“Frodo Gardner,” Lanethil said without hesitation.
“Uh...thank you,” Frodo said. “Now we had better leave you two together. I suspect that you have much to discuss between you.” And he turned back to the hospital door.
But no sooner had he made it inside, when a running patient knocked him off his crutches. From the floor where he sprawled, Frodo watched Eowyn leap after and pin the escapee to the wall. Frodo recognized the man who had tried to assault him at the Blue Dragon.
“There, there, Toilhard, “ Eowyn soothed, “we have nearly healed you.” She twisted his arms behind his back to where she could bind them. “Why should you leave before we can make you whole again?”
“Got work to do,” he muttered, leaning against her as if he spent his entire stamina on that one burst for freedom.
“Your first duty is to regain your health. After that you may return to those labors for which you enjoy such an admirable reputation.”
“No! No! Ya don’t understand!” Toilhard fought in her grip again, but she held him strongly. “I can’t get well without m’workin’ dust! I need t’find Lebadoc and get more workin’ dust!”
Eowyn’s face changed as, very quietly (while forcing the patient to walk ahead of her) she asked, “What mean you by this? What is working dust?”
His face took on a fevered glow, grinning fiercely as he twisted around to face her, eyes a-blaze. “O, ‘tis a wonder, ma’am–a sniff or two, an’ a man needs no sleep, nor food, nor annerthing! Nothin’ stands betwixt him and th’things he wants t’get done. An’ he feels so strong, so, so mighty that he knows he can ‘complish things a giant can’t imagine!” Suddenly he struggled again, tearfully, so that Eowyn nearly lost her hold, but she caught him back in time and steered him forcefully into his room again.
Harding gave Frodo a hand up and helped him get back onto his crutches again. “Ye’re one lucky hobbit that Milady had too much on her hands to see ye hobblin’ around out o’ bed, yerself–ya seen what she does to those as don’t like her remedies.”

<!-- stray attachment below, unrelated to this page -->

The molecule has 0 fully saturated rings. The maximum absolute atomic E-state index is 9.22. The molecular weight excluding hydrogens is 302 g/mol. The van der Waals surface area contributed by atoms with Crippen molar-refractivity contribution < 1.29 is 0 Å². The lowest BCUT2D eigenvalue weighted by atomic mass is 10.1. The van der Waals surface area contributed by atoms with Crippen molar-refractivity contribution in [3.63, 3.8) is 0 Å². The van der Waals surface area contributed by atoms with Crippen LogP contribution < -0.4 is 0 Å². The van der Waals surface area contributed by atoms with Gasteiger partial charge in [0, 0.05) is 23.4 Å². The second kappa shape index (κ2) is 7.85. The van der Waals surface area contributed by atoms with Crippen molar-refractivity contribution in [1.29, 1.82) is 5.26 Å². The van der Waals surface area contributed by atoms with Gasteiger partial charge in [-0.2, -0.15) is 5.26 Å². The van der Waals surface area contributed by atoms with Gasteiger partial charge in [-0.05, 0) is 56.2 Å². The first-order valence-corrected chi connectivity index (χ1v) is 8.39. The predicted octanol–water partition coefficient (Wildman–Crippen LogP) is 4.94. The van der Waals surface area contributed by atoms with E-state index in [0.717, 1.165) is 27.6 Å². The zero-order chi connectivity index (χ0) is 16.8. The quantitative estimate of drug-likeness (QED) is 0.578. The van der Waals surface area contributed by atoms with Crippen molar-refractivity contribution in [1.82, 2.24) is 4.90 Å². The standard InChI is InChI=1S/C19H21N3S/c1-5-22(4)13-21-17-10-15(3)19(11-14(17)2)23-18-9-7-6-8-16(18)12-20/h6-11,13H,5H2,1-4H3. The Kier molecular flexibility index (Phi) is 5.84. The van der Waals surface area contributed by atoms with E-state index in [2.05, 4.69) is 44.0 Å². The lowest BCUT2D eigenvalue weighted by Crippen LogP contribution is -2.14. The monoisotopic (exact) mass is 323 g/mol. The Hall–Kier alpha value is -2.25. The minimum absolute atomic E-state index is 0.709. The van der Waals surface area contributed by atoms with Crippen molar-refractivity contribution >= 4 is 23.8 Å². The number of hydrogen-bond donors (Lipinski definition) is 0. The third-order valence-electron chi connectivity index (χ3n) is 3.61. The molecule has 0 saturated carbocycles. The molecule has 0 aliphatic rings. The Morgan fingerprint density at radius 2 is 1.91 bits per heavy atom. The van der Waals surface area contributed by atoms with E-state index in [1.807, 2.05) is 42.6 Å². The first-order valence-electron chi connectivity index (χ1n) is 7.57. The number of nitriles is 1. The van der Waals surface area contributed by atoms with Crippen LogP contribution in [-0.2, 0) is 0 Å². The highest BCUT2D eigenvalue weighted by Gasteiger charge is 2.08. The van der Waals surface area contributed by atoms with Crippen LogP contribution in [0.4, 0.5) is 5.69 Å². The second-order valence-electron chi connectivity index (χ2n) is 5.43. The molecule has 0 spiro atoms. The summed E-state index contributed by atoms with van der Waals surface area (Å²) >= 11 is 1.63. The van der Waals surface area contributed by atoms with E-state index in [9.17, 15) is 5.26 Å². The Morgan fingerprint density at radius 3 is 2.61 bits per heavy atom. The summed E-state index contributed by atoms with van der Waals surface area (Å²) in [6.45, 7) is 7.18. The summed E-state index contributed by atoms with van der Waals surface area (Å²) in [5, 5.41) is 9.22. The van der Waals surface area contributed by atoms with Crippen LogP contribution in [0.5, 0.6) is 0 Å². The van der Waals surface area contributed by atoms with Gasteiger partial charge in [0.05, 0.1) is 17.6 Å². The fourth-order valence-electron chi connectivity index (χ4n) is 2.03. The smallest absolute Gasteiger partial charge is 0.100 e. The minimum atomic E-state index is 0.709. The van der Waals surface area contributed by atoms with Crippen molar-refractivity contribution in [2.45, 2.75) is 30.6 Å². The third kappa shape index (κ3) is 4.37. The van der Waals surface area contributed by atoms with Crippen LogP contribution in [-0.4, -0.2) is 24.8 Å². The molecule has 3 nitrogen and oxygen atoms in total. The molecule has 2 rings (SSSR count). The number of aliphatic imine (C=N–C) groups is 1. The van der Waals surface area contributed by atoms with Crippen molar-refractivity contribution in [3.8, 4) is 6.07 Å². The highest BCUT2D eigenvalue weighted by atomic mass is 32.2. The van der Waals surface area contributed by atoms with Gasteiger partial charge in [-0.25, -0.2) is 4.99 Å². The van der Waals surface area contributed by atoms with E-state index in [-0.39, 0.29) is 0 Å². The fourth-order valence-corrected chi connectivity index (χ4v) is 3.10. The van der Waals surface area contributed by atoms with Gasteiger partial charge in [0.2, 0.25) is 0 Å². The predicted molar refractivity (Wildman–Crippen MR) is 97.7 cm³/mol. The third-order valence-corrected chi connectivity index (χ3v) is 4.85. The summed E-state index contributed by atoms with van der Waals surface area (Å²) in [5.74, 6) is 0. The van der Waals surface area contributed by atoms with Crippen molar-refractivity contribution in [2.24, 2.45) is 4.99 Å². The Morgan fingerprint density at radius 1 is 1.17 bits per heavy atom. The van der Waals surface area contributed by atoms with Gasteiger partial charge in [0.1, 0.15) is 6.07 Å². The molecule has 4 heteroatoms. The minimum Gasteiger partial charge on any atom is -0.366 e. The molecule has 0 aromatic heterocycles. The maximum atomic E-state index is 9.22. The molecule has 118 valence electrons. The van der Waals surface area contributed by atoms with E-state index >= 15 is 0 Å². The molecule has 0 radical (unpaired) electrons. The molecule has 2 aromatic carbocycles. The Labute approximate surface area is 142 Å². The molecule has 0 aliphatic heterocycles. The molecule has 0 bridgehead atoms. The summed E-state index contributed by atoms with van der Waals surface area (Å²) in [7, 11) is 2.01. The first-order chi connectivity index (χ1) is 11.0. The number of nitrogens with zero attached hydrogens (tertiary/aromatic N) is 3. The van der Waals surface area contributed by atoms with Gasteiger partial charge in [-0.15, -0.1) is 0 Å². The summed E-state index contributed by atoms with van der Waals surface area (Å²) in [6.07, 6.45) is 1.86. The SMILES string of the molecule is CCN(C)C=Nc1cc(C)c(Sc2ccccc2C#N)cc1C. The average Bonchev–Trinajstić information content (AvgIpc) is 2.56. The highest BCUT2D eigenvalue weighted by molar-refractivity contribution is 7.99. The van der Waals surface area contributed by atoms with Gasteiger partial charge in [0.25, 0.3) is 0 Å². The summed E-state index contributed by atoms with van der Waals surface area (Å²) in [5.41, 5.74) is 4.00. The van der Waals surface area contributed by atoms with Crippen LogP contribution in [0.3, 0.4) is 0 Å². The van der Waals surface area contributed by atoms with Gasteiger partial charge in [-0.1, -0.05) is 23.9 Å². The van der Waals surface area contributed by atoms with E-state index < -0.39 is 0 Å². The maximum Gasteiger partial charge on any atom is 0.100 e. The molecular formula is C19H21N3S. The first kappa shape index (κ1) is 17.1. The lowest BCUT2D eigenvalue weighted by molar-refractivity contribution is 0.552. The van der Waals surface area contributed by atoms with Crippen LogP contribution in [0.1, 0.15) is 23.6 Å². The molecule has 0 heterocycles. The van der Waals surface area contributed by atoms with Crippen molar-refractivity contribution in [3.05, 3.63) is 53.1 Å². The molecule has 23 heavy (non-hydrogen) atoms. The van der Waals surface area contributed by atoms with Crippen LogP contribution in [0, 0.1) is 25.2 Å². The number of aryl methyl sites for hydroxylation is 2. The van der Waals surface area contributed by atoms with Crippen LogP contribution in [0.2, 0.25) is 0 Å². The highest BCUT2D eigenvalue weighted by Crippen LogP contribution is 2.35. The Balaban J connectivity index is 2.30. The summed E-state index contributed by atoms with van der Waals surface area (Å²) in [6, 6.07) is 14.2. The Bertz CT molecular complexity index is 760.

“Never mind that,” Frodo said, staring at the door. “Did you hear what Toilhard said? It’s Lebadoc who brought this curse on Mordor–Lebadoc is poisoning people in a whole new way!” He shot Harding a desperate look. “What are we going to do about him? What can we say when people ask to be poisoned? And what if he just keeps on coming up with more and stranger poisons all the time? Where will he stop, Harding?”
“I can’t say,” Harding muttered, shaking his head. Then he glanced back towards the door they had entered. “D’ye really believe that? That Lanethil’s an elf?”
“I know it,” Frodo said, still gazing on Toilhard’s room. “My family has had dealings with the elves.”
Frodo had never before heard cuss-words uttered in such a reverent tone, as he did that day. “No joshin’,” Harding finally whispered. “Well, now–If I could live cheek by jowl with a wonderment like that, and not even know it, I s’pose any kind o’ good can happen.” He gave Frodo a friendly punch in the arm, then caught the hobbit before he could tumble off the crutches. “So cheer up, mate–whatever yer Lebadoc is up to, we’ll find a way to deal with it, in this amazin’, amazin’ world.”
Eowyn came out again, locking the door behind her. She turned, saw Frodo, and put her hands on her hips, glaring at him.
“Uh oh,” said Harding, and backed away from Frodo.
“Frodo?” she asked in a deceptively sweet voice, “Must I lock you up, too?”
Frodo tried to smile. “Crutches–see? I am off my foot, just as you recommended.”
“Feet. I distinctly recall using the plural. You do not need to excite your heart more than you already have, with exercise or adventure, either one.” She opened up another room. “Now, you have gotten about quite enough for one day already. You may lie down here until I can send for your donkey-cart to take you home in a horizontal position, preferably close to nightfall, that I may watch over you until then.” All too pleasantly she asked, “Do I make myself clear, Frodo?”
“Are you going to lock the door on me?”
“Not if you give me no reason.”
Frodo threw himself down on the offered bed with a huff, letting his crutches clatter to the floor. “I am the only person I know who has taken any bedrest at all for my sting. I doubt that even a child would endure so much coddling.”
“Frodo, the venom acts on the nerves, and sometimes you have seizures.” She brought over a basin of water and a cloth. “Too much of that can do you damage, sir.”
Frodo pulled off his belt and dropped it on the crutches. “Only when Sauron feels up to throwing one my way. He hasn’t, lately.”
She sat down on the bed’s edge and studied his foot critically, while sponging it and the other one clean. “Yet you suffered one yesterday, there on the glassworks floor.”
“Of course you would not remember. Frodo, our nerves may bear scars like any other part of the body. We must take special precautions with you.”
Frodo sighed, and in a last-ditch effort said, “The ship’s coming in today–what of that?”
“I can have your packages sent to your home without your help.”
Frodo sat up. “I’m expecting a letter from my father; I would rather not have to wait to read it.”
“I can bring it here for you, if you will just stay put. Now please lie back down. Any more arguing, and I shall have to help you lie down. I do not think you would enjoy that.”
Frodo sighed, “No ma’am,” and sank against the cushions as she pulled the curtains to dim the light. He did not mention how his foot had begun to throb and throb...